Unless it’s all a joke and George Osborne is just messing with us, he will be announcing big public spending cuts today. Some of the first people to notice will be those working in the public sector. According to the ONS, around 20% of the workforce (slightly more if you include the nationalised banks) is employed by the public sector. Data released by the government last week, though, show that, in central government alone, the workforce is supplemented by 20,000 people who are not on the payroll but who nonetheless work in civil service departments.
The report divides these workers into agency staff, interims, specialist contractors and consultants. In truth, it’s often difficult to draw clear lines between these categories. Consultants and specialist contractors can become interims over time. The civil service is not especially good at managing contractors and giving them a tight brief. Once they are sitting at a desk it becomes all too easy to throw all sorts of tasks at them and before you know it, they have full-time jobs.
The figure given for the spending on staff who are not on the payroll is just over £2bn. This is a conservative estimate. As the notes in the spreadsheet concede, some organisations were unable to give the cost of non-employee staff and, if you look closely, a number of organisations give a number with no cost. The £2bn figure only covers the civil service departments. There will be contractors consultants and agency staff throughout the NHS and local government too.
The public sector workforce is like a series of concentric circles. In the middle you have the full-time permanent public servants, mostly employed by the civil service, local authorities and NHS trusts. Then you have a layer of fixed-term contract staff who are still employed public servants but without the same level of job security. Then there are the interim managers who are self-employed and often work through agencies. Many of these people cover senior roles and have executive responsibility. Some even hold jobs which would otherwise be Senior Civil Service posts. Moving further out there are the specialist contractors who, supposedly, come in to do specific projects but often end up doing full-time roles. The vast majority of these are in IT functions. Further out still are the consultants who, in theory, are only there to advise but, due to frequent scope-creep, can become indistinguishable from contractors.
And then there are all the people employed by the outsourcing companies doing what would, at one time, have been public sector jobs. Often these people are based on the same site as the civil servants. IT suppliers such as Accenture and finance back-office providers like Steria have large numbers of people who only do public sector work. Add to them the large public-sector focussed practices of the accountancy and consultancy firms and the number of people working for the public sector becomes larger still.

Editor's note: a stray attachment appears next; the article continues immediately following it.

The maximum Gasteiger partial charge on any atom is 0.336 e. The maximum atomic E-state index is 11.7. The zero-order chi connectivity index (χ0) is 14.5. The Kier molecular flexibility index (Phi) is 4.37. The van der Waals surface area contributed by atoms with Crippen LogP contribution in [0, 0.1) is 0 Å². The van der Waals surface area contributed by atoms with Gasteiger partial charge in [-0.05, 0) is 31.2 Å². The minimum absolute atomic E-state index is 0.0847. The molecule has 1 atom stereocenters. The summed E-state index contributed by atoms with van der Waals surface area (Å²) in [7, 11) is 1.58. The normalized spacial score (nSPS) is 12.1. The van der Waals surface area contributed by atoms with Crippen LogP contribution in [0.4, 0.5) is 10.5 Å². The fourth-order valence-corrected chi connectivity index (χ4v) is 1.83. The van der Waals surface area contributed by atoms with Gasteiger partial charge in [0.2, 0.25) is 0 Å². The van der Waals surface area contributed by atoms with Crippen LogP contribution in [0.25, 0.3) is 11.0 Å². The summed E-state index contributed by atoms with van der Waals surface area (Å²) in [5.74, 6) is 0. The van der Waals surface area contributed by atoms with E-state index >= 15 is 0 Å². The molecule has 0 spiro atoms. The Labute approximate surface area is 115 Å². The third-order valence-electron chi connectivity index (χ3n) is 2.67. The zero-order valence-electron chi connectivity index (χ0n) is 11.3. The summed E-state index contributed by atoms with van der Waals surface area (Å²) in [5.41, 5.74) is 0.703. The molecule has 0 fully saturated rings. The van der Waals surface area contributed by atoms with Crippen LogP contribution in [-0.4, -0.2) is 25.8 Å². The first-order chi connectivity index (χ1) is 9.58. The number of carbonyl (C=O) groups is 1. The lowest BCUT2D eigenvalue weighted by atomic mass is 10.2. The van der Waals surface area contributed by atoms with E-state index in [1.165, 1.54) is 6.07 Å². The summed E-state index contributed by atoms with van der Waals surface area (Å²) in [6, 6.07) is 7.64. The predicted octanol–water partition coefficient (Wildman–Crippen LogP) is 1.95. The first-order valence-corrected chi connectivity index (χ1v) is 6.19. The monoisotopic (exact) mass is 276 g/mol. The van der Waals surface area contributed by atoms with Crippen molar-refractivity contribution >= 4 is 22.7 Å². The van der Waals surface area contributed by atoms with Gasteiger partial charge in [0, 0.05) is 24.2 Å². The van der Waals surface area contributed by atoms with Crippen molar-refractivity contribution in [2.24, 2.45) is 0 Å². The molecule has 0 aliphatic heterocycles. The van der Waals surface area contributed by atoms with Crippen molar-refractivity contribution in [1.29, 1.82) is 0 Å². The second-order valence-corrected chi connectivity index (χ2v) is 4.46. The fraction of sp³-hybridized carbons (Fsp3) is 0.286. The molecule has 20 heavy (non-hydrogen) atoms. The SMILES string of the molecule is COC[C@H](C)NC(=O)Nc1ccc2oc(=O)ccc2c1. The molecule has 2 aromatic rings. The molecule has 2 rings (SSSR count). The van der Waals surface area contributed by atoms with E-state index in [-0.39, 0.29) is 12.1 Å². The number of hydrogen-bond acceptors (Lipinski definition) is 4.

Finally, in the outer circle, are those people who are employed by firms who are not exclusively public sector focussed but who do a significant proportion of their work with government bodies.
So, while the number of people employed by the public sector is around twenty percent of the workforce, the number of people whose salaries are paid fully or partly by the public sector is considerably higher. Based on the civil service figures it’s not unreasonable to assume that the pay-packets of a further five to ten percent of the workforce are dependent in some part on government spending.
Government cuts will hit those in the outer layers first. Employment agencies are already suffering from the public sector recruitment freeze. Penna, which gets half its revenue from the public sector, issued a profits warning earlier this month. Many public sector organisations are frantically getting rid of their contractors, often without any thought to transferring skills and expertise to their permanent staff. Demand for IT contractors has fallen steadily over the last three months. Even before the job cuts start to hit the core public sector employees, many other people will have lost their jobs or seen their earnings reduced.
The ripple-effect of the spending cuts to be announced today will spread far beyond the public sector. The effects will be felt almost immediately by some, with the number of people being hit increasing as the weeks go by. Last week the CIPD revised its estimate of public sector job losses up to 750,000. Add in the non-employee jobs lost and it might well hit one million.